Posted by tsantullo | on May 15, 2015 | No Comments
South-EastEngland is the main economic powerhouse of the country and is the most populated of the English regions. The region holds a lot of interest to travelers, from landscapes to historical towns and cities.
Kent was originally one of the kingdoms of the Jutes, it has been the point for invasion attempts, and is traditionally the major embarkment point for travel to mainland Europe. Kent is known as the “Garden of England“, because of it”s extensive agriculture, orchards and hop farms,
Canterbury is a cathedral and university city in the county of Kent. Canterbury Cathedral is the seat of the Archbishop of Canterbury, Primate of All England and the “primus inter pares” of the primates of each national church in the Anglican Communion and the spiritual leader and senior clergyman of the Church of England.
Image courtesy of colart at freeimages.com
Canterbury is a major tourist center it has many ancient buildings, and modern building development within the medieval town center and is regulated by officials.
As a result of the murder of Thomas Becket in 1170, Canterbury became a major center of pilgrimage, the backdrop of Geoffrey Chaucer’s Canterbury Tales, written in 1387, about pilgrims passing the time by sharing stories. There is a museum in Canterbury about the Tales.
The Museums are as follows:
Museum of Canterbury
Sidney Cooper Gallery
Canterbury Royal Museum and Art Gallery with Buffs Regimental Museum,
“Canterbury was founded as the Romano-Celtic town of Durovernum Cantiacorum. In the early Middle Ages, the city became known by the Anglo-Saxon name of Cantwarebyrig, means “fortress of the men of Kent”.”
“People who have proof that they live nearby can get into some museums/cathedrals for free, check with the venue first.”
There are landmarks that you might be interested in and they are as follows:
Canterbury Cathedral – there is an entrance fee of £9.50
St. Martin’s Church – this is a Roman Shrine free admission
St. Augustine’s Abbey – admission for adults is about £5.00
Canterbury Castle – this was a Norman Castle, which was built in the 11th century, admission is free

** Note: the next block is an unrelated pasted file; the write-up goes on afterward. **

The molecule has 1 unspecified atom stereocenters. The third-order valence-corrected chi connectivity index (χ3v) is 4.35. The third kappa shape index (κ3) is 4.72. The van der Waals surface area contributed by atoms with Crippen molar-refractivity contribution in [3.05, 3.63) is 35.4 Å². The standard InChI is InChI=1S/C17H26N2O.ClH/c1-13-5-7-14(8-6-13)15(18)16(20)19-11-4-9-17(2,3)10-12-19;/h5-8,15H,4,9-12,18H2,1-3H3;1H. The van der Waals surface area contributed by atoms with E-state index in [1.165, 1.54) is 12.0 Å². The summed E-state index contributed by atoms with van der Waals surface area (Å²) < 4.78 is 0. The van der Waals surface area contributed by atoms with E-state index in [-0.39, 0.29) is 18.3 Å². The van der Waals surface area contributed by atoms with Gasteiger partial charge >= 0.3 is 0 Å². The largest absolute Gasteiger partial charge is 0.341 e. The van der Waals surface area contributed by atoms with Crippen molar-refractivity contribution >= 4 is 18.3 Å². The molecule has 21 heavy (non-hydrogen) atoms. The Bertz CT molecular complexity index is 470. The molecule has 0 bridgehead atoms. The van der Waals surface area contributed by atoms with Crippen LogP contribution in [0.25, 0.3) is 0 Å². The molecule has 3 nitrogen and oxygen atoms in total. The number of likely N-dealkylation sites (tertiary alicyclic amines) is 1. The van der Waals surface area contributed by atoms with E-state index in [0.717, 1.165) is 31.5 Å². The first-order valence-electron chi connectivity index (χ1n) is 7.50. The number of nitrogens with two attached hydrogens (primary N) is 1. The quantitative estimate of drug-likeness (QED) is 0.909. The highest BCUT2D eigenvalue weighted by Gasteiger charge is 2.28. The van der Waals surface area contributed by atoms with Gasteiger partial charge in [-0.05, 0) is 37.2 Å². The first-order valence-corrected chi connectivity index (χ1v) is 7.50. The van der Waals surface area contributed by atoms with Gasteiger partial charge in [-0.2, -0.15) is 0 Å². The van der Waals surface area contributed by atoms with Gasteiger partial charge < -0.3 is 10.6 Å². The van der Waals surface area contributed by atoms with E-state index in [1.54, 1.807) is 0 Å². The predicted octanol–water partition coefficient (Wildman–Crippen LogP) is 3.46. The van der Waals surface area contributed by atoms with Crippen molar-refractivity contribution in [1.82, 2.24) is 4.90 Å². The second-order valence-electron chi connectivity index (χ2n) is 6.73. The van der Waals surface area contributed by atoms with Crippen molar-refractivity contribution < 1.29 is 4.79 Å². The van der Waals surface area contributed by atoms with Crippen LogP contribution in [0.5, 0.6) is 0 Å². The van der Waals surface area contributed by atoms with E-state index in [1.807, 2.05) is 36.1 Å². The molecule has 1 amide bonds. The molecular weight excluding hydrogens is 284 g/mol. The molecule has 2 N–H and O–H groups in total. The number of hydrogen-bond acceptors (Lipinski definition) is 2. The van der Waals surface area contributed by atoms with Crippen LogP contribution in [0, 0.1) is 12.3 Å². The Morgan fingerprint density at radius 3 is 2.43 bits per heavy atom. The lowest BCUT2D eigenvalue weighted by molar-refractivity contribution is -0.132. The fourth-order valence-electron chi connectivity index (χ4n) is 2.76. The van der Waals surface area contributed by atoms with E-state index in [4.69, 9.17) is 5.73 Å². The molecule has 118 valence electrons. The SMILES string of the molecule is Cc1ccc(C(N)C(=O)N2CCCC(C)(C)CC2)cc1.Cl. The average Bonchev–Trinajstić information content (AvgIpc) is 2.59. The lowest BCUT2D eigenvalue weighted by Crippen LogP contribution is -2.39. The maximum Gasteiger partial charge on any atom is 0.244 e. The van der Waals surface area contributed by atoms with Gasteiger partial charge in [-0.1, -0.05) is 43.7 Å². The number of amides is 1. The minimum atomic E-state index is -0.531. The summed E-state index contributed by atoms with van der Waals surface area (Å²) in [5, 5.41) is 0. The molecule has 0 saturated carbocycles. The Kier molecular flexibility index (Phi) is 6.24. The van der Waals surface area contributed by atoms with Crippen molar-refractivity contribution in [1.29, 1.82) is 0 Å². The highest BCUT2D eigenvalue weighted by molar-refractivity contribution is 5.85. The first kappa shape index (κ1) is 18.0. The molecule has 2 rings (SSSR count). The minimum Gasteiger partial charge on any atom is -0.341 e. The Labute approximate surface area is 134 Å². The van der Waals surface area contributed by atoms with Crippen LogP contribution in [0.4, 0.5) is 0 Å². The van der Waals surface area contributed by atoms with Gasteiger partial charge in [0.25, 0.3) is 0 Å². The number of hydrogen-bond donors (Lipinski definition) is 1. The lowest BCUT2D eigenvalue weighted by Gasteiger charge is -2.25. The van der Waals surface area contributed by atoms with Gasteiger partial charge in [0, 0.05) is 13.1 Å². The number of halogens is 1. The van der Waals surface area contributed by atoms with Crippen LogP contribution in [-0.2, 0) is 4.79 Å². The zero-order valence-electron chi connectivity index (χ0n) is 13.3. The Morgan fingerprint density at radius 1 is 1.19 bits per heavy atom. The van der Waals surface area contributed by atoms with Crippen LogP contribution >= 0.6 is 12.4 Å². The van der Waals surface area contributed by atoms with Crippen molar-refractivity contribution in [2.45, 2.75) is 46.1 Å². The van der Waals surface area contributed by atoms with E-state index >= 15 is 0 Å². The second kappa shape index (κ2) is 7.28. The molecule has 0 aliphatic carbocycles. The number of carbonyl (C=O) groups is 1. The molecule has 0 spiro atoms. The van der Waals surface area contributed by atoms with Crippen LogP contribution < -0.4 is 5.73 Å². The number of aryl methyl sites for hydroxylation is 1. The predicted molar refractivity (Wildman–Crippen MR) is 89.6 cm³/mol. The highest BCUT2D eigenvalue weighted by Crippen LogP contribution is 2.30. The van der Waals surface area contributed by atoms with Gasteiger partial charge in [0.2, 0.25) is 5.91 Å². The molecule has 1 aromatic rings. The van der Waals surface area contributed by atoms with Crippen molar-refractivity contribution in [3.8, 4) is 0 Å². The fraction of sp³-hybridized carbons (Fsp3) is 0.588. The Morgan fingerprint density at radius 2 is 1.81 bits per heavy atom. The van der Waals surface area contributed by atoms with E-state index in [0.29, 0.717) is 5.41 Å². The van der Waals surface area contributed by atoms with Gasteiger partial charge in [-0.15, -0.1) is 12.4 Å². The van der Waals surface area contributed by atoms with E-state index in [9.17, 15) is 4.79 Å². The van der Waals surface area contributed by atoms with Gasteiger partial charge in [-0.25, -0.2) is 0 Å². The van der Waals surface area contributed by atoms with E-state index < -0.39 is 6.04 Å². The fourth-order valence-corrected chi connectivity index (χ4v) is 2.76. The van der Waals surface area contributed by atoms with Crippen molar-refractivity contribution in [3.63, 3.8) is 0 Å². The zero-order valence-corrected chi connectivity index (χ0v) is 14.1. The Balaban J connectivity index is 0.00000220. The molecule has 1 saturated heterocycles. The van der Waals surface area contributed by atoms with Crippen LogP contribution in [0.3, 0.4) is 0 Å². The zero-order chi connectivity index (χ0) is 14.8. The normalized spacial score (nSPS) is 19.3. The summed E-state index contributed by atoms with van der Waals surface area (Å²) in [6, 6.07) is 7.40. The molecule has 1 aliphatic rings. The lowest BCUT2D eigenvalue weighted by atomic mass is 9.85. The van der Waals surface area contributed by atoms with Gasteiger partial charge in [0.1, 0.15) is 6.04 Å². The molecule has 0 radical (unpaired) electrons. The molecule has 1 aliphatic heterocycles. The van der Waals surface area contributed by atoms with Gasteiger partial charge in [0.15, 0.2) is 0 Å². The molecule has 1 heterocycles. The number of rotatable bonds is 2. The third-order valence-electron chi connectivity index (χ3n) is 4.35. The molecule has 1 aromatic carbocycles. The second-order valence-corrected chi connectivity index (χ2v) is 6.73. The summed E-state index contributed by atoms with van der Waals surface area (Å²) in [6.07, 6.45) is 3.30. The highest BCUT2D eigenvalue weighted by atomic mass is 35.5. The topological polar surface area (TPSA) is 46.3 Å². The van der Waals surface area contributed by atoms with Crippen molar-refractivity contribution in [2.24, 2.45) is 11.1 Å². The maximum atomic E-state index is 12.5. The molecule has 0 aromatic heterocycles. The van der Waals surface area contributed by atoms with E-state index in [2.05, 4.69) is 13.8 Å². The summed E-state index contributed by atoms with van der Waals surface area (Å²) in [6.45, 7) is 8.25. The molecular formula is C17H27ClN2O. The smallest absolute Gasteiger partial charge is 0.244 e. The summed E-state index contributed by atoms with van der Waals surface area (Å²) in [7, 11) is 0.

Where can you go when you’re hungry? Try the following:
Old Weavers Restaurant 1 St Peters Street – this restaurant is known as “Little Italy” prices range for a main course around £4.95.
Goods Shed, Station Road West – mostly organic food and fresh vegetables and fruits prices range from £8-£16.
Thomas Becket, 21 Best Lane – British food and you can only pay by cash, euros, sterling and cheques.
Boho Cafe Bar, located at the Westgate end of Highstreet. Here you’ll find Bohemian food.
Cafe Belge, 89/90 St Dunstans St near Westgate – Belgian food, mussels, sausages, salmon and beer.
Cafe Des Amis, 95 St Dunstan’s Street – Mexican food, meals start at £8.95 and breakfast £5.95.
Ancient Raj, 26 North Lane – Curry food and live music on Saturday evenings. price ranges from £9.00 to £10.00.
Bangkok House, 13-15 Church St St. Pauls – Thai food. price range around £11.00.
Forge Bistro & Cafe, 61 Dover Street Canterbury – Specialty European cuisine open from 10am to 10pm a platter for two is around £20.00.
The New Inn, Canterbury Road, Etchinghill – this one is a 16th century inn with real-ale and fantastic food. You will find them open seven (7) days a week for lunch and dinner you can literally stay here all day.
If you’re a drinking person and like to go to bars, in English Pubs, try these:
New Inn, Havelock Street
The Parrot, Church Lane
Club Chemistry, East Station Road
The Loft, St. Margarets St.
Westgate Inn, North Lane
The Canterbury Tales, The Friars
The Shakespeare, Butchery Lane
The Cuban, High St.
Alberry’s, St. Margarets St.
The Old Butter Market, Burgate
Bramley’s, Orange Street
The Cherry Tree, 10 White Horse Lane
The Dolphin, 17 St. Radigunds Street
Tiny Tim’s Tearoom, St. Margaret’s St.
Beer Cart Arms, Beer Cart Lane
Lady Luck, St Peters Street
Smith (Jones), 20 palace street
Browns Coffeehouse, Water Lane
I have been to most of these restaurants and bars. I found the food to be better than the States and the beer is real-ale and brewed locally. If you’re traveling for the food and drink alone it is well worth it.
Now where do I stay. I personally prefer Hostels/Pensions, not only because they are cheaper but also because you meet some wonderful people that become your friends for life.